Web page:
A community centre in Haringey is being run by local residents after they formed a co-operative and launched a successful crowd-funding initiative.
The centre is in Lordship Rec, a park which has provided recreational facilities to people living in and around Tottenham since 1932.
In 2012, an eco-friendly straw-bale building was built to replace an older one in the heart of the park, to provide a multi-purpose space for community organisations. Known as the Eco-Hub, it was financed by the Heritage Lottery Fund, with the whole community involved in its design and the construction.
Originally, the building was to be managed as a social/community enterprise by local charity Back 2 Earth but in 2012 it was agreed that its management would to be put out to tender. While applications were being considered, the space was managed by the Friends of Lordship Rec (FoLR), which successfully ran a range of community meetings, events and activities.
Following this experience, the Friends, in consultation with other users, decided to establish a co-operative to apply to run the building – and so the Lordship Hub Co-op was born.
By the end of September, the co-op had raised the £18,000 needed to secure the Hub’s future, following a massive effort through Space Hive, a crowdfunding initiative for civic projects.
As well as a large general activities room (which can be hired), the Hub now has a smaller community room for meeting and activities, a community office a cafe and public toilets.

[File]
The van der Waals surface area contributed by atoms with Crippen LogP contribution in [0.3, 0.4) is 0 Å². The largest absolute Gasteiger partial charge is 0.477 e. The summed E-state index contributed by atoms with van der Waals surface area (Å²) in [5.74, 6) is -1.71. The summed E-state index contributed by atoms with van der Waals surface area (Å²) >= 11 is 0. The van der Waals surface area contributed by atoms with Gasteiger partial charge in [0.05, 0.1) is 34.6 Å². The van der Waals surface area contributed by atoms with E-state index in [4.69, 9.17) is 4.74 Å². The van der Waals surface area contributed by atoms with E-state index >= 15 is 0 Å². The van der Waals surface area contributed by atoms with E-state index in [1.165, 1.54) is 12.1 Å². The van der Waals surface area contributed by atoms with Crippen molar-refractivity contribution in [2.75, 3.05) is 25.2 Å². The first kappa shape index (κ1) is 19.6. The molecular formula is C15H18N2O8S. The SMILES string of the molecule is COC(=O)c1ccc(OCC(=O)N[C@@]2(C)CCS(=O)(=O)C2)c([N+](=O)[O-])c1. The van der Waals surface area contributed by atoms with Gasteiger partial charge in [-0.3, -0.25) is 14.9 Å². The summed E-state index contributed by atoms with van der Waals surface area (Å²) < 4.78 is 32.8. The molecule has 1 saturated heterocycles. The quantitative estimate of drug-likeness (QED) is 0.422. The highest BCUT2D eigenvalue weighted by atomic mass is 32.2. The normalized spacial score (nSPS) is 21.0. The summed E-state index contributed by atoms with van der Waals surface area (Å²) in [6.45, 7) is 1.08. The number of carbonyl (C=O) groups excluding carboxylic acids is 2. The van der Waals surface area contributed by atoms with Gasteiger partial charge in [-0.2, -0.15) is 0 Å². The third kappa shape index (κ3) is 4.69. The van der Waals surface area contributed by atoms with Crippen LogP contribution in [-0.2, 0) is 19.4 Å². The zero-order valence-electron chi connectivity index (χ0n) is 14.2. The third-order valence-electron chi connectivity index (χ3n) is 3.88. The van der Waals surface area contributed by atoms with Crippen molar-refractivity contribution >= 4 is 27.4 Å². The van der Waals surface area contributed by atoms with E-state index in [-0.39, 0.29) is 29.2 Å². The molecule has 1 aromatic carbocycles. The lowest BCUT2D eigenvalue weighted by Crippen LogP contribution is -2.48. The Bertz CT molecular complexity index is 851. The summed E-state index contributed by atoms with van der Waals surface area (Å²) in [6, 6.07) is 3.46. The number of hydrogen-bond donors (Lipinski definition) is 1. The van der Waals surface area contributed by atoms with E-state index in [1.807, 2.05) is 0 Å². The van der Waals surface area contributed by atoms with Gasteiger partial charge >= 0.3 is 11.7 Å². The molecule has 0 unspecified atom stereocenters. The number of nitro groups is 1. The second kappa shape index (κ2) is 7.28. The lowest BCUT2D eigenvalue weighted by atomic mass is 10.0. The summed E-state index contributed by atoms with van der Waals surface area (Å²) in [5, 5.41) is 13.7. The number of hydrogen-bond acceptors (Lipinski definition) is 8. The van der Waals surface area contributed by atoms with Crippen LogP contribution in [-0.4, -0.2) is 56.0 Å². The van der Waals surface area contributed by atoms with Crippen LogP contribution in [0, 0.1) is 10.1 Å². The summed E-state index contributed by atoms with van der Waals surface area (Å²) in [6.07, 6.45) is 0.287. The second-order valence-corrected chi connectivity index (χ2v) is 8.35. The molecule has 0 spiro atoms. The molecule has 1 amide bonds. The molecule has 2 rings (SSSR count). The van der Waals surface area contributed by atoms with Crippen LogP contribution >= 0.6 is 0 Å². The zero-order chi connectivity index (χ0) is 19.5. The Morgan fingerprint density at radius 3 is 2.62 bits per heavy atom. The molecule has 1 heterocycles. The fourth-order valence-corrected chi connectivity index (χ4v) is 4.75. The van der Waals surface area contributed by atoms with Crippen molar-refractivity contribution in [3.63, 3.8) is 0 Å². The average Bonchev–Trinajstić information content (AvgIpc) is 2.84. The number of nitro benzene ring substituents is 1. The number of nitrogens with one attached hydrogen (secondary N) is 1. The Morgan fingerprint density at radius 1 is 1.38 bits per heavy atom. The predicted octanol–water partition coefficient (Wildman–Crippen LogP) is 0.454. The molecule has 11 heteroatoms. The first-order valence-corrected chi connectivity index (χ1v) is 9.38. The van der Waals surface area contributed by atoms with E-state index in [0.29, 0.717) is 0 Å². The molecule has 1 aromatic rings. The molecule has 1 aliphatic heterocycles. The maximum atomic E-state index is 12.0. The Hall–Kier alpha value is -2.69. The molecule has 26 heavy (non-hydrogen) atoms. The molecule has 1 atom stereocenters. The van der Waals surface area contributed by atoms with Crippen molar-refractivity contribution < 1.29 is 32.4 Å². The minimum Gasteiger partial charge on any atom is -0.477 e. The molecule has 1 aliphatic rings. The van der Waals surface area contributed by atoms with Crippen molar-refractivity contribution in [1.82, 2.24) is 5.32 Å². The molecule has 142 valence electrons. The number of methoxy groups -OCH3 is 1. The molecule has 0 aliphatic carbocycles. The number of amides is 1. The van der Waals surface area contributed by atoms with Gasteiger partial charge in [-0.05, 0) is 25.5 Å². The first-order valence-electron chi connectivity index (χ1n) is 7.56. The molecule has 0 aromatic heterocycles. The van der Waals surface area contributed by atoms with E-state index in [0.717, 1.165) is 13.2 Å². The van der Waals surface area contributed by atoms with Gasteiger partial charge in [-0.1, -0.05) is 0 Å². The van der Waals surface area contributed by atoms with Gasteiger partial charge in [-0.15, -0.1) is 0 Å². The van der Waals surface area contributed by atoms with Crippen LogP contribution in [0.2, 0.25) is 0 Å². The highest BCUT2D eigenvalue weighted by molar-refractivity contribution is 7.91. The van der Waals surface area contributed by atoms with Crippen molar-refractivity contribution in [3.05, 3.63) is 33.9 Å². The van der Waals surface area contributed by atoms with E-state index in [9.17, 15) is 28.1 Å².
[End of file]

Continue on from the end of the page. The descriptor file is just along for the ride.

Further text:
The different spaces are used by the community to host a range of activities, from sketching groups and Tai Chi to toddler groups and Capoeira for Kids.
The hub is also open every weekday for snacks, light meals and drinks, and hosts pop-up kitchens on Saturdays.
“Our co-operative was born through a set of shared values and will be run according to them,” said Dave Morris, a founding member of FoLR and Lordship Hub Co-op board member.
“We will encourage all park users and user groups to become members of the Co-operative, enabling them access to decision-making on all matters of interest to the building. This will establish a sense of collective ownership of the Hub by park users, to complement and extend the principles of community ownership developed during the community-led regeneration of our park as a whole.”